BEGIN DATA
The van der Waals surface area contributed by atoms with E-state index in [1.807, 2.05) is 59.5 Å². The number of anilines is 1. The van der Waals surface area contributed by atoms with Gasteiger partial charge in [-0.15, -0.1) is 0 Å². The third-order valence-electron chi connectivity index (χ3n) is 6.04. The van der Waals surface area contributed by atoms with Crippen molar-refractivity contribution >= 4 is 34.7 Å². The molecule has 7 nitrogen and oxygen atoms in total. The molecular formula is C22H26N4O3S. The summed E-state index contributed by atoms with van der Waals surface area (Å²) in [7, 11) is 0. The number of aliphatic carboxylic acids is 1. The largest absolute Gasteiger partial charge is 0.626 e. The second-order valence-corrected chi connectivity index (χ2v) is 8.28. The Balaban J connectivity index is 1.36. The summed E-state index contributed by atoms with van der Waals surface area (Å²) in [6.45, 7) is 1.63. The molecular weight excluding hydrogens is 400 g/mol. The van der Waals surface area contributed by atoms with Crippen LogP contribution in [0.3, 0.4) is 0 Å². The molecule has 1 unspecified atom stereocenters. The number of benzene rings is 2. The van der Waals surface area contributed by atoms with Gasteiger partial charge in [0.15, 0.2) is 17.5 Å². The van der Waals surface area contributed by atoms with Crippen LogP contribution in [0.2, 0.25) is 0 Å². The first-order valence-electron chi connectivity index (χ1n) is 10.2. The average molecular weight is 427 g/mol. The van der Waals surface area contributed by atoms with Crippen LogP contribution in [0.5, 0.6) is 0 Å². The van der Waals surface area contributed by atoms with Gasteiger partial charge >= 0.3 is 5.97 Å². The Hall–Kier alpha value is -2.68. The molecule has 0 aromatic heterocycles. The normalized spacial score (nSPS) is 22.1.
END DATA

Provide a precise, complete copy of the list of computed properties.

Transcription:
The van der Waals surface area contributed by atoms with E-state index in [1.807, 2.05) is 59.5 Å². The number of anilines is 1. The van der Waals surface area contributed by atoms with Gasteiger partial charge in [-0.15, -0.1) is 0 Å². The third-order valence-electron chi connectivity index (χ3n) is 6.04. The van der Waals surface area contributed by atoms with Crippen molar-refractivity contribution >= 4 is 34.7 Å². The molecule has 7 nitrogen and oxygen atoms in total. The molecular formula is C22H26N4O3S. The summed E-state index contributed by atoms with van der Waals surface area (Å²) in [7, 11) is 0. The number of aliphatic carboxylic acids is 1. The largest absolute Gasteiger partial charge is 0.626 e. The second-order valence-corrected chi connectivity index (χ2v) is 8.28. The Balaban J connectivity index is 1.36. The summed E-state index contributed by atoms with van der Waals surface area (Å²) in [6.45, 7) is 1.63. The molecular weight excluding hydrogens is 400 g/mol. The van der Waals surface area contributed by atoms with Crippen LogP contribution in [0.3, 0.4) is 0 Å². The molecule has 1 unspecified atom stereocenters. The number of benzene rings is 2. The van der Waals surface area contributed by atoms with Gasteiger partial charge in [0.15, 0.2) is 17.5 Å². The van der Waals surface area contributed by atoms with Crippen LogP contribution in [0.2, 0.25) is 0 Å². The first-order valence-electron chi connectivity index (χ1n) is 10.2. The average molecular weight is 427 g/mol. The van der Waals surface area contributed by atoms with Crippen LogP contribution in [0.5, 0.6) is 0 Å². The van der Waals surface area contributed by atoms with Gasteiger partial charge >= 0.3 is 5.97 Å². The Hall–Kier alpha value is -2.68. The molecule has 0 aromatic heterocycles. The normalized spacial score (nSPS) is 22.1.